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Recommended posting for the (rare) truly varus forefoot

Discussion in 'Biomechanics, Sports and Foot orthoses' started by Andoni, May 15, 2017.

  1. Andoni

    Andoni Member


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    I've been asked to make orthotics for a patient, referred by an orthopedist, to help relieve "runner's knee" -- his pain is at the lateral, upper part of the knee cap. He pronates excessively in that foot, a little in the other foot. His non-weight bearing cast of that foot, taken by dorsiflexing the 4th and 5th maximally, still shows varus of about 3-4 degrees. Should this be treated by an extrinsic forefoot post to close the gap between his foot and the ground when the STJ is in neutral? If I posted this intrinsically, I'm worried it would lead to blistering in the medial arch. If I simply posted the heel to neutral and made the shell according the cast, I'm concerned that in order for the 1st met to eventually contact the ground, the orthotics is going to have to tip down medially, pulling the lateral side of the heel up -- effectively still allowing his foot to pronate and not curing his problem.... Any advice welcome....

    If an extrinsic varus forefoot post is the answer, should that be tapered from 3-4 degrees at the 1st met head to nothing by the end of the great toe, or should the 3-4 degrees continue forward constantly out to the end of the great toe?

    Thank you.
     
  2. efuller

    efuller MVP

    My criteria for forfoot varus posts: Have the patient stand relaxed and then try and get your fingers under one side of the foot and then the other. A foot that is functioning in a partially compensated varus will have little weight on the first met head and you will easily be able to get your fingers under the first met head. In that foot it will be nearly impossible to get your fingers under the lateral side of the foot. If you see that then add a forefoot varus extension. If the first met is well loaded, do not add a varus extension. I don't know if the distal taper of the extension really matters in terms of function. The big problem with a full length extension is getting the orthotic, and the foot, into multiple shoes.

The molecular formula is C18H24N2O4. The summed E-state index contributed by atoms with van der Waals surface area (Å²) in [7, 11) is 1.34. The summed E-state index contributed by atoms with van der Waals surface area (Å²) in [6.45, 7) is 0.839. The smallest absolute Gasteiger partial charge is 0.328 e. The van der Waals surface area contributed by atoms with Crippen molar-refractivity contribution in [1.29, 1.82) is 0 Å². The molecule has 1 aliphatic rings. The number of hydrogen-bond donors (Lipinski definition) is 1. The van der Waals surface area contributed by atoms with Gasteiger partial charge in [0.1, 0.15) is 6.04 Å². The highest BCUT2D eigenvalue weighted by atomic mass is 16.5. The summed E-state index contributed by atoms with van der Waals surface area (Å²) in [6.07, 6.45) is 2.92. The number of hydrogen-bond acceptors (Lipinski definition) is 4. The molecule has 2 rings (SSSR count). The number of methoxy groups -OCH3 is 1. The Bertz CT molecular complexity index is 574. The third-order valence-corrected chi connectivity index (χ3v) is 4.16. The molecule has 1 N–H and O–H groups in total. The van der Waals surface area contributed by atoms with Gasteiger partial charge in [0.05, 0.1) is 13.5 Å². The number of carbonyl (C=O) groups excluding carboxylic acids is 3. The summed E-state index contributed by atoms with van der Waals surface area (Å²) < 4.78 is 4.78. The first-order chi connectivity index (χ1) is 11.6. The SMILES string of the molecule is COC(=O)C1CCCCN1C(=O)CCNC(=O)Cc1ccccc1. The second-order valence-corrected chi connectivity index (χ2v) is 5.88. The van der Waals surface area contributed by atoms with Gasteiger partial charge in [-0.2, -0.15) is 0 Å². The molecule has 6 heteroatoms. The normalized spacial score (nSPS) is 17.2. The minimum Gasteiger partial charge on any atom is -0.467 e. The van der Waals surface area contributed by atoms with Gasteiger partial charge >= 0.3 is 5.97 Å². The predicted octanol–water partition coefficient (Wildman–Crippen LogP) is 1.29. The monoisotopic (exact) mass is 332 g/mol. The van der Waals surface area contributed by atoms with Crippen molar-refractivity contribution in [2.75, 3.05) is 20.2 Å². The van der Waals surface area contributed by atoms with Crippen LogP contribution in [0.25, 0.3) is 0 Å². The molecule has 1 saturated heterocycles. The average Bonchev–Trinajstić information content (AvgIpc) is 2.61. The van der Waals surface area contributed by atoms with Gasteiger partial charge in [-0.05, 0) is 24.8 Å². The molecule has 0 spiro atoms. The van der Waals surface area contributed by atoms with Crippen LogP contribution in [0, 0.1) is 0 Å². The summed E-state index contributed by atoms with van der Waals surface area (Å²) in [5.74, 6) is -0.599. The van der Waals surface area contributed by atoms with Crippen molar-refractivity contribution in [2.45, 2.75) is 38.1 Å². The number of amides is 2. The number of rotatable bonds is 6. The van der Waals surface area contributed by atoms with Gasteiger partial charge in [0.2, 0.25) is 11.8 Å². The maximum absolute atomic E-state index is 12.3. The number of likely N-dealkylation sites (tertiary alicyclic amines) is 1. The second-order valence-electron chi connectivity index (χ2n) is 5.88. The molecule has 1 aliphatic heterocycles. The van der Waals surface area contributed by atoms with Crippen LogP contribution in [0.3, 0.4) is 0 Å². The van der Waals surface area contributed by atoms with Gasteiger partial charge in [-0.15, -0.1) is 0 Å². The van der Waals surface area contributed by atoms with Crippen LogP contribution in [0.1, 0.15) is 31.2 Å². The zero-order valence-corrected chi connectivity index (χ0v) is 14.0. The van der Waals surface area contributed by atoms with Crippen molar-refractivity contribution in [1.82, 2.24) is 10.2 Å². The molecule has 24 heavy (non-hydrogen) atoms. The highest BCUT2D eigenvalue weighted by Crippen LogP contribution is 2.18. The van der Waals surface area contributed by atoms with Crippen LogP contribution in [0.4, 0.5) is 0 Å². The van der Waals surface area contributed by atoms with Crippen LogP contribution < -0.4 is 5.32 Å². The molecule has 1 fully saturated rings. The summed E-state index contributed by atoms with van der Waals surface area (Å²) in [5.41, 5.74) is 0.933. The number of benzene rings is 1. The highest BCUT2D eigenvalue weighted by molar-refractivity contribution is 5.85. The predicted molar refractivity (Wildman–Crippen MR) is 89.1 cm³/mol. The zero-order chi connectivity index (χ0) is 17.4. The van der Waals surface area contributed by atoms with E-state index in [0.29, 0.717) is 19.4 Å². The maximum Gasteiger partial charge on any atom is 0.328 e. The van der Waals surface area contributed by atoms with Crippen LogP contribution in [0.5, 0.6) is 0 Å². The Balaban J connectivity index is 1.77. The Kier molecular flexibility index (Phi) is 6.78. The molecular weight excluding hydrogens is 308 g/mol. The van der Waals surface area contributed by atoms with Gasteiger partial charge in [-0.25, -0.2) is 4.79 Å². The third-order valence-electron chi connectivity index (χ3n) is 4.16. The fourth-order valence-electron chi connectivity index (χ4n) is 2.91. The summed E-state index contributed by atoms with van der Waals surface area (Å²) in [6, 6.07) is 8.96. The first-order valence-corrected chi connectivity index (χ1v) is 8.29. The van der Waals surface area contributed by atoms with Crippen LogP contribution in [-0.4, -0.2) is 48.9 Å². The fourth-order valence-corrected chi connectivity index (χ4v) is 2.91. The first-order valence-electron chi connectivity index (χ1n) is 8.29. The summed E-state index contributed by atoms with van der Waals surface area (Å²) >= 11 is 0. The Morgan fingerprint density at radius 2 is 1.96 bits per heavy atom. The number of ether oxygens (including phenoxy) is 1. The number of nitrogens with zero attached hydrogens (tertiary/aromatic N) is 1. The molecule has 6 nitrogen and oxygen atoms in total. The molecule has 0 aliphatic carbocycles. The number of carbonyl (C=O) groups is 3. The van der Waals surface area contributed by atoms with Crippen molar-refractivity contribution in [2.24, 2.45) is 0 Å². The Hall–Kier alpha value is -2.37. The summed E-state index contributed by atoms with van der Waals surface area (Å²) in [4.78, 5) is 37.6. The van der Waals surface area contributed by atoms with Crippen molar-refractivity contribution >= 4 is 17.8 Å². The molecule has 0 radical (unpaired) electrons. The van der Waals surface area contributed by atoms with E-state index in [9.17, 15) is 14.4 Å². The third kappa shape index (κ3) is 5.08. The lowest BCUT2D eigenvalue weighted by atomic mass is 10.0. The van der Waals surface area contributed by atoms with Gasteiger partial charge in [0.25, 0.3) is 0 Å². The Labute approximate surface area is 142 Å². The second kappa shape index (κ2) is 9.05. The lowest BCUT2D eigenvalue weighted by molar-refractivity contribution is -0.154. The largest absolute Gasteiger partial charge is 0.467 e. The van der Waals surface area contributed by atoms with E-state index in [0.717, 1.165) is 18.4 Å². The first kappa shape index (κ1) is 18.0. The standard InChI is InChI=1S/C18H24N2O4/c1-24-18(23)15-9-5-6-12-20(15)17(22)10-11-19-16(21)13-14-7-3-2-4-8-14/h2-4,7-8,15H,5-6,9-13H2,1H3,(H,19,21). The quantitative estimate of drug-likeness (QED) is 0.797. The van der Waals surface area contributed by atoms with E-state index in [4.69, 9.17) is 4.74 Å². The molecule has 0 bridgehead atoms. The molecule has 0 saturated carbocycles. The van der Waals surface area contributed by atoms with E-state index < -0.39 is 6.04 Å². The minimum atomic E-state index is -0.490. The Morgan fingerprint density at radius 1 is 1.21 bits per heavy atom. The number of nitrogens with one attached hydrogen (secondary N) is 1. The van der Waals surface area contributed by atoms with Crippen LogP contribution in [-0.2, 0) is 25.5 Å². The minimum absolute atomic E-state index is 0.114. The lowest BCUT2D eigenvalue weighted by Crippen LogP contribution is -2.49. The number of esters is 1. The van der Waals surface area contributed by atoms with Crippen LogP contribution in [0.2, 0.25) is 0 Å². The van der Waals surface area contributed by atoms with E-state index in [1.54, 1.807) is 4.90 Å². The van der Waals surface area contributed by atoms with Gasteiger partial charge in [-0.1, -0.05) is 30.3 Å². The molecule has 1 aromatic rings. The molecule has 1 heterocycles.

You are correct in noting that a forefoot varus intrinsically posted orthotic, made with the classic Root protocol, will tend to have a high medial arch. A high medial arch will tend to cause blistering along the edge of the orthotic. What a lot of labs do is add enough medial arch fill to lower the height of the arch to where it would be if there were no varus correction. This usually works quite in preventing symptom relief and preventing blisters. Of course, this really puts into question the explanation of how orthotics work. Do you really need to capture the foot in neutral position when you cast? Is it just enough to have some pressure in the arch. I ask for a specific arch height. Have the patient stand and press comfortably into the arch and measure the height of your finger off of the ground. This is not neutral position this is resting stance. You don't need to worry about neutral position. You just need to worry about the orthotic applying tolerable forces to the foot.

    Eric
     
  3. Andoni

    Andoni Member

     
  4. Andoni

    Andoni Member

    Thank you very much, Eric, that is very clear/helpful. Andoni
     
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